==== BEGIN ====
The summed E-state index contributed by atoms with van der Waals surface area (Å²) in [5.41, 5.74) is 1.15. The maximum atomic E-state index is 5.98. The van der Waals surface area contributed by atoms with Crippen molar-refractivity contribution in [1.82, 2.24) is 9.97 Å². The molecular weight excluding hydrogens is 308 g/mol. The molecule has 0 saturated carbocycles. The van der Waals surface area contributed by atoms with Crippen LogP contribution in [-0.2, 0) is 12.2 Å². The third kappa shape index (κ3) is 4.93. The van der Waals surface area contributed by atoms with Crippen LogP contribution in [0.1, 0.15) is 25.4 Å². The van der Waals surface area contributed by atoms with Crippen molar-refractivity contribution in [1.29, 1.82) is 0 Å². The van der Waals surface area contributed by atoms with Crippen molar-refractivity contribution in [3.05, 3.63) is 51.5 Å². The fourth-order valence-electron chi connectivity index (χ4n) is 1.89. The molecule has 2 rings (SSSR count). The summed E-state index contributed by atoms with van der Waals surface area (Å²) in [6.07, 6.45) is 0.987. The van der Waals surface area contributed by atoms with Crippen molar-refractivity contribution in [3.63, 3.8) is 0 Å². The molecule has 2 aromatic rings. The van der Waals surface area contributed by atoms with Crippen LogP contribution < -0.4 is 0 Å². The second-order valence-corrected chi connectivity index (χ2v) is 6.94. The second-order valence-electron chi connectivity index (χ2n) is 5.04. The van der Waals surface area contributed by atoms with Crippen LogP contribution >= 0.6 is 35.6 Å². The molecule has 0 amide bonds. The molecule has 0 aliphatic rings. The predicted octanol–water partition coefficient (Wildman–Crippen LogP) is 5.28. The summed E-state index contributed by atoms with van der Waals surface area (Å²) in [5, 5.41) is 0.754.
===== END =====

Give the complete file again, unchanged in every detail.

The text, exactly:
The summed E-state index contributed by atoms with van der Waals surface area (Å²) in [5.41, 5.74) is 1.15. The maximum atomic E-state index is 5.98. The van der Waals surface area contributed by atoms with Crippen molar-refractivity contribution in [1.82, 2.24) is 9.97 Å². The molecular weight excluding hydrogens is 308 g/mol. The molecule has 0 saturated carbocycles. The van der Waals surface area contributed by atoms with Crippen LogP contribution in [-0.2, 0) is 12.2 Å². The third kappa shape index (κ3) is 4.93. The van der Waals surface area contributed by atoms with Crippen LogP contribution in [0.1, 0.15) is 25.4 Å². The van der Waals surface area contributed by atoms with Crippen molar-refractivity contribution in [1.29, 1.82) is 0 Å². The van der Waals surface area contributed by atoms with Crippen molar-refractivity contribution in [3.05, 3.63) is 51.5 Å². The fourth-order valence-electron chi connectivity index (χ4n) is 1.89. The molecule has 2 rings (SSSR count). The summed E-state index contributed by atoms with van der Waals surface area (Å²) in [6.07, 6.45) is 0.987. The van der Waals surface area contributed by atoms with Crippen molar-refractivity contribution in [3.63, 3.8) is 0 Å². The molecule has 2 aromatic rings. The van der Waals surface area contributed by atoms with Crippen LogP contribution < -0.4 is 0 Å². The second-order valence-corrected chi connectivity index (χ2v) is 6.94. The second-order valence-electron chi connectivity index (χ2n) is 5.04. The van der Waals surface area contributed by atoms with Crippen LogP contribution >= 0.6 is 35.6 Å². The molecule has 0 amide bonds. The molecule has 0 aliphatic rings. The predicted octanol–water partition coefficient (Wildman–Crippen LogP) is 5.28. The summed E-state index contributed by atoms with van der Waals surface area (Å²) in [5, 5.41) is 0.754.